Astrocyte RNA was extracted (RNeasy plus mini kit, Qiagen, Alameda, CA) and reverse-transcribed into cDNA as per the manufacturer's instructions (High Capacity cDNA Reverse Transcription Kit, Life Technologies Corp., Carlsbad, CA). TaqMan® 5' nuclease RT2PCR assays were performed using a StepOnePlus system (Life Tech). The following TaqMan® gene expression assay primers were used: TIMP-1 (Life Tech, C/N: Hs99999139_m1), C/EBPβ (C/N: Hs00270923_s1) and glyceraldehyde phosphate dehydrogenase (GAPDH; C/N: 4310859). The reactions were carried out at 48°C for 30 min, 95°C for 10 min, followed by 40 cycles of 95°C for 15 s and 60°C for 1 min. Transcripts were quantified by the comparative CT method, and are represented as fold-change of control [42]. Samples were analyzed in triplicate.

Western Blot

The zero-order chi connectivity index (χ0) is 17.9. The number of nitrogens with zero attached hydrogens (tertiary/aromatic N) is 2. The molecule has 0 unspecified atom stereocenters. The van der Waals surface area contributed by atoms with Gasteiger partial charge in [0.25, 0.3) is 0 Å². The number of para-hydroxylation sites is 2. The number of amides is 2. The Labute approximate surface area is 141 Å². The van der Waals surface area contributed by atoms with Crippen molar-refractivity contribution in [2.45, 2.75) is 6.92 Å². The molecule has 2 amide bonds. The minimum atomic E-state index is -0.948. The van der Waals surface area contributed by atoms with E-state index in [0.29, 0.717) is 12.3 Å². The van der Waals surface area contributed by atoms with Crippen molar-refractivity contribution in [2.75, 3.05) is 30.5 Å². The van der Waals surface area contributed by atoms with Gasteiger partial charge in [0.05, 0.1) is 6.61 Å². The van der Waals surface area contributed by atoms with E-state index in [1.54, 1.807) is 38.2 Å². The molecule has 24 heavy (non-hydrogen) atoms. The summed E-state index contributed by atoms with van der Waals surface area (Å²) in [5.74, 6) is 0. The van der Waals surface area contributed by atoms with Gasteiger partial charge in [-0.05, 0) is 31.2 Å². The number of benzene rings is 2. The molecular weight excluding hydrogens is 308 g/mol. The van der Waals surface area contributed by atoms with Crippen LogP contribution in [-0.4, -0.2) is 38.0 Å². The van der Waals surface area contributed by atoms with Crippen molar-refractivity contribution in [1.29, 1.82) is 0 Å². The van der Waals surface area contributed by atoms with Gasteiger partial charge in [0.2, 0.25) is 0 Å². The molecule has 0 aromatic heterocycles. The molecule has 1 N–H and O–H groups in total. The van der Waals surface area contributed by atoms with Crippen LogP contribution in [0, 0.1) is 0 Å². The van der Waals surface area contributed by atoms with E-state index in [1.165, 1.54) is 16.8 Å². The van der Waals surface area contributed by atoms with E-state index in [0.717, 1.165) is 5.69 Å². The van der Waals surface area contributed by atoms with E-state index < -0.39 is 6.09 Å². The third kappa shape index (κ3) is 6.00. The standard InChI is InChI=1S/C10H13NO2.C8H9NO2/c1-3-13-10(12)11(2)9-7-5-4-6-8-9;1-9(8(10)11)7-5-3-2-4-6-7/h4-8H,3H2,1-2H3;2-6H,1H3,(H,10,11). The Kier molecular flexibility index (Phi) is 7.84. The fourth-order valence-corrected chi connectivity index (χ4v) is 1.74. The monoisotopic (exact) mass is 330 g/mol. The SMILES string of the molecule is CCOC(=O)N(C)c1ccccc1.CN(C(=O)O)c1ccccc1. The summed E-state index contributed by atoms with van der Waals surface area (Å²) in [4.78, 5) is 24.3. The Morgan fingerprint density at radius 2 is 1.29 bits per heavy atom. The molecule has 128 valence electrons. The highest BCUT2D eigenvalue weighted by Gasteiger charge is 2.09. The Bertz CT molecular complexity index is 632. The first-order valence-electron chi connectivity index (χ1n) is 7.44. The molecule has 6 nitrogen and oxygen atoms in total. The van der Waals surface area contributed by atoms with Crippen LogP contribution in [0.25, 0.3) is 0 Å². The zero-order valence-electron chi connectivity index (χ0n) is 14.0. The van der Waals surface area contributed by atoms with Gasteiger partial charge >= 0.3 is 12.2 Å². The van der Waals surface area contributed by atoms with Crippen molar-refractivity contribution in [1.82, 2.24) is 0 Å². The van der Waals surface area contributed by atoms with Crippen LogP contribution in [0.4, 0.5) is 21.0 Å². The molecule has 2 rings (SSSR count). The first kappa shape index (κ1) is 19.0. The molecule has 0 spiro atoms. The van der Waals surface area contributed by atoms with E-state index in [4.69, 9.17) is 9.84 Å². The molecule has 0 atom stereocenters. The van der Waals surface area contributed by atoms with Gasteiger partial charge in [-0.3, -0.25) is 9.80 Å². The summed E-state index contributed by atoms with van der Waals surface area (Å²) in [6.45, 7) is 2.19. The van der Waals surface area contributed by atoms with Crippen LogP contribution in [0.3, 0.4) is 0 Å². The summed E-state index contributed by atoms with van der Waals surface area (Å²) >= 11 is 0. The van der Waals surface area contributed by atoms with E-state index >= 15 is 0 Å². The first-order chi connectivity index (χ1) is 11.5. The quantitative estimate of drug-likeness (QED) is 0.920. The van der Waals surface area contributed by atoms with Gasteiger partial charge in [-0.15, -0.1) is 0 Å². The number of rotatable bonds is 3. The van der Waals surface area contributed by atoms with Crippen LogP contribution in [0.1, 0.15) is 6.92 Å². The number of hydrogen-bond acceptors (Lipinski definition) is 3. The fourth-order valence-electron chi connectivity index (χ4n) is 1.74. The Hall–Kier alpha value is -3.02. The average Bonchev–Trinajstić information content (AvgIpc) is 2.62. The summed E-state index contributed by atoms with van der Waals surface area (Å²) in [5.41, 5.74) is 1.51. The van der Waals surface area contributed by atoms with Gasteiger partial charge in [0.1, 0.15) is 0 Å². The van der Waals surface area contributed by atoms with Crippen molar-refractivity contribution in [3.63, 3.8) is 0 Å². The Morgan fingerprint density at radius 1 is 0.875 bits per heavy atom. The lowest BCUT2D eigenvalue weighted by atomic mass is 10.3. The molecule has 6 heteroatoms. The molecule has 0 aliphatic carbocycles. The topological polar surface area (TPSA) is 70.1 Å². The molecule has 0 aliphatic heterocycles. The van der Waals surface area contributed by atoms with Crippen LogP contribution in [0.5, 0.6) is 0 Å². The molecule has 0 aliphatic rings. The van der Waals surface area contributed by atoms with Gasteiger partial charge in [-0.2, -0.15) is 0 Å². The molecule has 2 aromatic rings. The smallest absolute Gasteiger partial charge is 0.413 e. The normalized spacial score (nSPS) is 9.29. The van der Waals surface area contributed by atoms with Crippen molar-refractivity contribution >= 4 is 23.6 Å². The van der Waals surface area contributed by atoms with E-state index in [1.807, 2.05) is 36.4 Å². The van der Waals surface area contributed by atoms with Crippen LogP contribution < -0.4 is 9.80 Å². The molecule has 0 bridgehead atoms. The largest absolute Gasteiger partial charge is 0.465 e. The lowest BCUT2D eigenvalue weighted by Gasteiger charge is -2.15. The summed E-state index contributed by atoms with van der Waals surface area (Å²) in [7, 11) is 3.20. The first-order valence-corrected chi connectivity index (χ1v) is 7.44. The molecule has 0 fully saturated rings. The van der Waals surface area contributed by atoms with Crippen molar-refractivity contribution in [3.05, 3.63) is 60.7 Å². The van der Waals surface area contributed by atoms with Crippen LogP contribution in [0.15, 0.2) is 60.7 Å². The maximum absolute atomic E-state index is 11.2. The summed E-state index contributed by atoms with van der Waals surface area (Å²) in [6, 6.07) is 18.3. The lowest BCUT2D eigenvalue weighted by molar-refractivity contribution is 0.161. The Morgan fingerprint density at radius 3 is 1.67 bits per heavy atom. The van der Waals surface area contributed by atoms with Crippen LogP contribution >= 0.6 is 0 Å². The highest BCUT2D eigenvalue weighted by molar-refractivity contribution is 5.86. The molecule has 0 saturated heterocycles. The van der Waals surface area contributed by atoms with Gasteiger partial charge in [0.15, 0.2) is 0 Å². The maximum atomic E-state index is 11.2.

Astrocytes were cultured as adherent monolayers in 75 cm2 flasks at a density of 8×106 cells per flask. The following day, cells were treated with MAPK-selective inhibitors (SB203580 and U0126) for one h and then IL-1β (20 ng/ml) for 24 h. Alternately, for western blot detection of protein phosphorylation status, astrocytes were activated for 30 min with IL-1β. Cells were lysed; total cell extracts were isolated using mammalian protein extraction reagent (Thermo Fisher Scientific, Waltham, MA, USA) or nuclear extracts were isolated using nuclear extraction reagent (Sigma-Aldrich Inc., St. Louis, MO). Equal amounts of protein (15 µg/lane) were resolved by 12% sodium dodecyl sulfate polyacrylamide gel electrophoresis (SDS-PAGE) and subsequently transferred to a polyvinyl diflouride membrane using i-Blot (Life Tech). The membrane was incubated in anti-C/EBPβ (C-19, Santa Cruz), p38K, phosphorylated (P)-p38K, ERK and P-ERK1/2 at a dilution of 1[ratio]200 (Cell Signaling Inc., Boston, MA, USA). Blots were then incubated in secondary antibody at a dilution of 1[ratio]5,000. β-actin (Sigma) or lamin A/C (Cell Signaling), as a loading control. The western blot was visualized with supersignal chemiluminescent substrate (Thermo Fisher) and band intensities were quantified by densitometry analysis (ProteinSimple, Santa Clara, CA, USA).